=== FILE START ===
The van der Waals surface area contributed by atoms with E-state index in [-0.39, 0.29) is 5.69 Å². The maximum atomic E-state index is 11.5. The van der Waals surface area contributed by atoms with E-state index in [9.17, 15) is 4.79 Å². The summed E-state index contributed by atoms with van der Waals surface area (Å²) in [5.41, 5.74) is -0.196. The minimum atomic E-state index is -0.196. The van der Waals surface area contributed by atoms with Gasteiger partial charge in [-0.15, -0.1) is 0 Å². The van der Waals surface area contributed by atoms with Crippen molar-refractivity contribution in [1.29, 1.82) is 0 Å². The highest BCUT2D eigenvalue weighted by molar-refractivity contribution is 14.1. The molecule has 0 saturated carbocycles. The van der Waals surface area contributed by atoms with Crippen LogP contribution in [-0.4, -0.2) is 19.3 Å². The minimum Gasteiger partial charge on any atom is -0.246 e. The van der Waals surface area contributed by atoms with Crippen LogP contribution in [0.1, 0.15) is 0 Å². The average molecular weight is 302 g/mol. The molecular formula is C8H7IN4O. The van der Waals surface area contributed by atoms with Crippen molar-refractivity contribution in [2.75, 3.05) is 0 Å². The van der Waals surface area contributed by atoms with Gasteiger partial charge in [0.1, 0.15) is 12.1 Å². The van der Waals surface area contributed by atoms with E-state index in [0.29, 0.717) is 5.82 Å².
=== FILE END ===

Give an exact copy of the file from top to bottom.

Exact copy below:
The van der Waals surface area contributed by atoms with E-state index in [-0.39, 0.29) is 5.69 Å². The maximum atomic E-state index is 11.5. The van der Waals surface area contributed by atoms with E-state index in [9.17, 15) is 4.79 Å². The summed E-state index contributed by atoms with van der Waals surface area (Å²) in [5.41, 5.74) is -0.196. The minimum atomic E-state index is -0.196. The van der Waals surface area contributed by atoms with Gasteiger partial charge in [-0.15, -0.1) is 0 Å². The van der Waals surface area contributed by atoms with Crippen molar-refractivity contribution in [1.29, 1.82) is 0 Å². The highest BCUT2D eigenvalue weighted by molar-refractivity contribution is 14.1. The molecule has 0 saturated carbocycles. The van der Waals surface area contributed by atoms with Crippen LogP contribution in [-0.4, -0.2) is 19.3 Å². The minimum Gasteiger partial charge on any atom is -0.246 e. The van der Waals surface area contributed by atoms with Crippen LogP contribution in [0.1, 0.15) is 0 Å². The average molecular weight is 302 g/mol. The molecular formula is C8H7IN4O. The van der Waals surface area contributed by atoms with Crippen molar-refractivity contribution in [2.75, 3.05) is 0 Å². The van der Waals surface area contributed by atoms with Gasteiger partial charge in [0.1, 0.15) is 12.1 Å². The van der Waals surface area contributed by atoms with E-state index in [0.29, 0.717) is 5.82 Å².